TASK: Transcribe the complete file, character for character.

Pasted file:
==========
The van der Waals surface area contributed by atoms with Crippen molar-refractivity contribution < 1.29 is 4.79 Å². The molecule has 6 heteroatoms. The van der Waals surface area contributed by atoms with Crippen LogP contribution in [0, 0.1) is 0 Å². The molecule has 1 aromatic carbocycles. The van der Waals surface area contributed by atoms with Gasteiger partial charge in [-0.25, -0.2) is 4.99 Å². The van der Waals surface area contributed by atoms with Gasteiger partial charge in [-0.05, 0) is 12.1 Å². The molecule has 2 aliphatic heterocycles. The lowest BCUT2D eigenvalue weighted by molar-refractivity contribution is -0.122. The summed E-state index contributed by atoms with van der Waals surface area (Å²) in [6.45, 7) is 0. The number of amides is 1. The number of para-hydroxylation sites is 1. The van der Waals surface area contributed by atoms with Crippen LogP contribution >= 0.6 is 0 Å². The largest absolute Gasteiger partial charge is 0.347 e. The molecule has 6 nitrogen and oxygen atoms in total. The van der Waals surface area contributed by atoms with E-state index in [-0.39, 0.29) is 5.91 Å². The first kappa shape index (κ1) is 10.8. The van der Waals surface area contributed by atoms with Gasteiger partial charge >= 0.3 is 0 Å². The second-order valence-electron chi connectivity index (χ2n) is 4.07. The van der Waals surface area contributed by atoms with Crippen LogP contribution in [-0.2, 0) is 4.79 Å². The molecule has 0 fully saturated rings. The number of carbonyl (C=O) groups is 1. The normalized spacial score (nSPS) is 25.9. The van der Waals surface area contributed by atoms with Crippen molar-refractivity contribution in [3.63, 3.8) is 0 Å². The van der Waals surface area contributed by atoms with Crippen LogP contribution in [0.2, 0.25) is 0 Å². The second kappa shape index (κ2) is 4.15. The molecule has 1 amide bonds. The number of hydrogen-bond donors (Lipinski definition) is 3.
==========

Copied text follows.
The van der Waals surface area contributed by atoms with Crippen molar-refractivity contribution < 1.29 is 4.79 Å². The molecule has 6 heteroatoms. The van der Waals surface area contributed by atoms with Crippen LogP contribution in [0, 0.1) is 0 Å². The molecule has 1 aromatic carbocycles. The van der Waals surface area contributed by atoms with Gasteiger partial charge in [-0.25, -0.2) is 4.99 Å². The van der Waals surface area contributed by atoms with Gasteiger partial charge in [-0.05, 0) is 12.1 Å². The molecule has 2 aliphatic heterocycles. The lowest BCUT2D eigenvalue weighted by molar-refractivity contribution is -0.122. The summed E-state index contributed by atoms with van der Waals surface area (Å²) in [6.45, 7) is 0. The number of amides is 1. The number of para-hydroxylation sites is 1. The van der Waals surface area contributed by atoms with Crippen LogP contribution >= 0.6 is 0 Å². The largest absolute Gasteiger partial charge is 0.347 e. The molecule has 6 nitrogen and oxygen atoms in total. The van der Waals surface area contributed by atoms with E-state index in [-0.39, 0.29) is 5.91 Å². The first kappa shape index (κ1) is 10.8. The van der Waals surface area contributed by atoms with Gasteiger partial charge >= 0.3 is 0 Å². The second-order valence-electron chi connectivity index (χ2n) is 4.07. The van der Waals surface area contributed by atoms with Crippen LogP contribution in [-0.2, 0) is 4.79 Å². The molecule has 0 fully saturated rings. The number of carbonyl (C=O) groups is 1. The normalized spacial score (nSPS) is 25.9. The van der Waals surface area contributed by atoms with Crippen molar-refractivity contribution in [3.63, 3.8) is 0 Å². The van der Waals surface area contributed by atoms with Crippen LogP contribution in [0.2, 0.25) is 0 Å². The second kappa shape index (κ2) is 4.15. The molecule has 1 amide bonds. The number of hydrogen-bond donors (Lipinski definition) is 3.